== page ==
Employers seek new health care cost-control strategies

Curbing the cost of health care and increasing its affordability remain the top priorities for almost all employers over the next three years (93%), according to the 24th annual Best Practices in Health Care Employer Survey by Willis Towers Watson. Yet nearly two in three (63%) employers see health care affordability as the most difficult challenge to tackle over that same period.

Employers expect health care cost increases of 4.9% in 2020 compared with 4.0% in 2019. Even so, 95% of employers are very confident their organization will continue to sponsor health care benefits to active employees in five years. Employers’ longer-term commitment to sponsoring these benefits 10 years from now hit 74%, the highest level in the past decade.

The survey found employers focusing on three cost-cutting measures.

Reducing specialty pharmaceutical spending. These highly complex, very expensive drugs—usually costing more than $1,000 per month—are used to treat chronic conditions such as cancer, hepatitis, nervous system or blood disorders and autoimmune conditions. They often must be administered in doctors’ offices. Cost-cutting measures include centralizing where the medicines are administered.

Steering employees toward proven services that produce positive health outcomes at a lower price, such as high-performance networks and centers of excellence. More employers are actively reviewing out-of-network coverage and costs.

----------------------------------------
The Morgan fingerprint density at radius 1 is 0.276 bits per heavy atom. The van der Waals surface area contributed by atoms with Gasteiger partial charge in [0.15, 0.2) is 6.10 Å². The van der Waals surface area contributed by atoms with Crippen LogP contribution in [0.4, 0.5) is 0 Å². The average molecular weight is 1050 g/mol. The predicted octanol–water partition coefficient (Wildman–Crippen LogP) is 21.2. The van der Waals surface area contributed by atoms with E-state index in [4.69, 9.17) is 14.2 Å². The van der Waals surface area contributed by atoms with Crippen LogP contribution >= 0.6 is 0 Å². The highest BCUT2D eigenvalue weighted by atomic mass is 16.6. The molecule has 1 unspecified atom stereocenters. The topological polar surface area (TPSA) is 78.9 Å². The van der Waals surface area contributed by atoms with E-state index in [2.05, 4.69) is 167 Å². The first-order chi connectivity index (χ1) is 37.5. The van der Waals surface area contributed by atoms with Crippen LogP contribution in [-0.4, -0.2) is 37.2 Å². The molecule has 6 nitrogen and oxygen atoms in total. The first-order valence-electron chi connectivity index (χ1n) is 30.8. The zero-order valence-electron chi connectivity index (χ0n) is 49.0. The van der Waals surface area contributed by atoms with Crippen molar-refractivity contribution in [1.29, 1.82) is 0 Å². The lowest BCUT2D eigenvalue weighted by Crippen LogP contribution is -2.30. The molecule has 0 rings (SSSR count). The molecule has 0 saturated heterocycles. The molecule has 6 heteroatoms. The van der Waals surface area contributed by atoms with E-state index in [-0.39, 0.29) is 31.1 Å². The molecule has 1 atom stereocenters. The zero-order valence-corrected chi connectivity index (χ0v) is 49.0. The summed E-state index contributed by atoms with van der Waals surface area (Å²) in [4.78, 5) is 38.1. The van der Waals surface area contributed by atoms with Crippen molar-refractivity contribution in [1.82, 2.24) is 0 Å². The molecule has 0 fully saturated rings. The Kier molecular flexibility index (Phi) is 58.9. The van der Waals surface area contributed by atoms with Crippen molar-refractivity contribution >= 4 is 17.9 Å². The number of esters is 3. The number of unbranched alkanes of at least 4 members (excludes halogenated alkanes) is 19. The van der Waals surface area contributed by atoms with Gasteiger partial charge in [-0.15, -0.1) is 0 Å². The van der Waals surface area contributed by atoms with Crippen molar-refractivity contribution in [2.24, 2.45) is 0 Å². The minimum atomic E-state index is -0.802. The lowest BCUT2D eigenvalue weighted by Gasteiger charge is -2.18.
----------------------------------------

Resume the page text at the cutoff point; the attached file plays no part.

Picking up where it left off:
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Enhancing employee well-being. Most employers surveyed are redesigning employee assistance programs to better address emotional and financial well-being. More than half of employers said they offer apps to help employees relax and get better sleep.

Health benefit spending follows the 20/80 rule

A new study from the Employee Benefit Research Institute finds that a small minority of employees account for a huge majority of health insurance plan spending.

Generally, the EBRI study found, 20% of those insured by employer-based health benefits in the U.S. account for 80% of total spending on health care services. Five percent are responsible for 56% of spending and 1% of employees account for 28% of health care spending.

Higher health premiums mean less spent elsewhere

Higher health insurance premiums have a direct effect on employees’ spending, according to a new survey commissioned by Ally Bank. More than 80% of adults told pollsters they would have to cut back on other spending when health care costs increase.

When asked “if health insurance costs increased, on which categories would you cut spending the most,” respondents stated:

  • Going to restaurants/dining out: 44%
  • Clothing and accessories: 18%
  • Electronics: 9%
  • Food and groceries: 6%

Only 18% said higher health care costs would have no effect on their spending habits.